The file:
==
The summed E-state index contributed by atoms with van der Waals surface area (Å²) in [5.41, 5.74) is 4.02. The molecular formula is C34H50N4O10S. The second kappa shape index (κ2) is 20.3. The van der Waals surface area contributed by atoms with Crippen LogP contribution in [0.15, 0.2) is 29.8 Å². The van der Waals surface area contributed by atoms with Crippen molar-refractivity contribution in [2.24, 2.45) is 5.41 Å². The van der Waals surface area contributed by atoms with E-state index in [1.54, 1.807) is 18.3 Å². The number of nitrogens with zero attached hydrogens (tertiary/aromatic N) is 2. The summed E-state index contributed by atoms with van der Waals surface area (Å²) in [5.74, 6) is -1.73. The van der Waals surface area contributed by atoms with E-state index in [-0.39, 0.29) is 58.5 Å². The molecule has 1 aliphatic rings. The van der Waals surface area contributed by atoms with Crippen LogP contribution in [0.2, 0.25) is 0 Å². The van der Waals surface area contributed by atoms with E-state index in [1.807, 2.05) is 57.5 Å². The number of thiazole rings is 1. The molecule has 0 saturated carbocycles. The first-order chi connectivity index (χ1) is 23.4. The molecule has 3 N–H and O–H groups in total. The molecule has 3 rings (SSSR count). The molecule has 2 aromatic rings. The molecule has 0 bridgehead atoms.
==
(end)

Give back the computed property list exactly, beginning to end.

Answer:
The summed E-state index contributed by atoms with van der Waals surface area (Å²) in [5.41, 5.74) is 4.02. The molecular formula is C34H50N4O10S. The second kappa shape index (κ2) is 20.3. The van der Waals surface area contributed by atoms with Crippen LogP contribution in [0.15, 0.2) is 29.8 Å². The van der Waals surface area contributed by atoms with Crippen molar-refractivity contribution in [2.24, 2.45) is 5.41 Å². The van der Waals surface area contributed by atoms with E-state index in [1.54, 1.807) is 18.3 Å². The number of nitrogens with zero attached hydrogens (tertiary/aromatic N) is 2. The summed E-state index contributed by atoms with van der Waals surface area (Å²) in [5.74, 6) is -1.73. The van der Waals surface area contributed by atoms with E-state index in [-0.39, 0.29) is 58.5 Å². The molecule has 1 aliphatic rings. The van der Waals surface area contributed by atoms with Crippen LogP contribution in [0.2, 0.25) is 0 Å². The van der Waals surface area contributed by atoms with E-state index in [1.807, 2.05) is 57.5 Å². The number of thiazole rings is 1. The molecule has 0 saturated carbocycles. The first-order chi connectivity index (χ1) is 23.4. The molecule has 3 N–H and O–H groups in total. The molecule has 3 rings (SSSR count). The molecule has 2 aromatic rings. The molecule has 0 bridgehead atoms.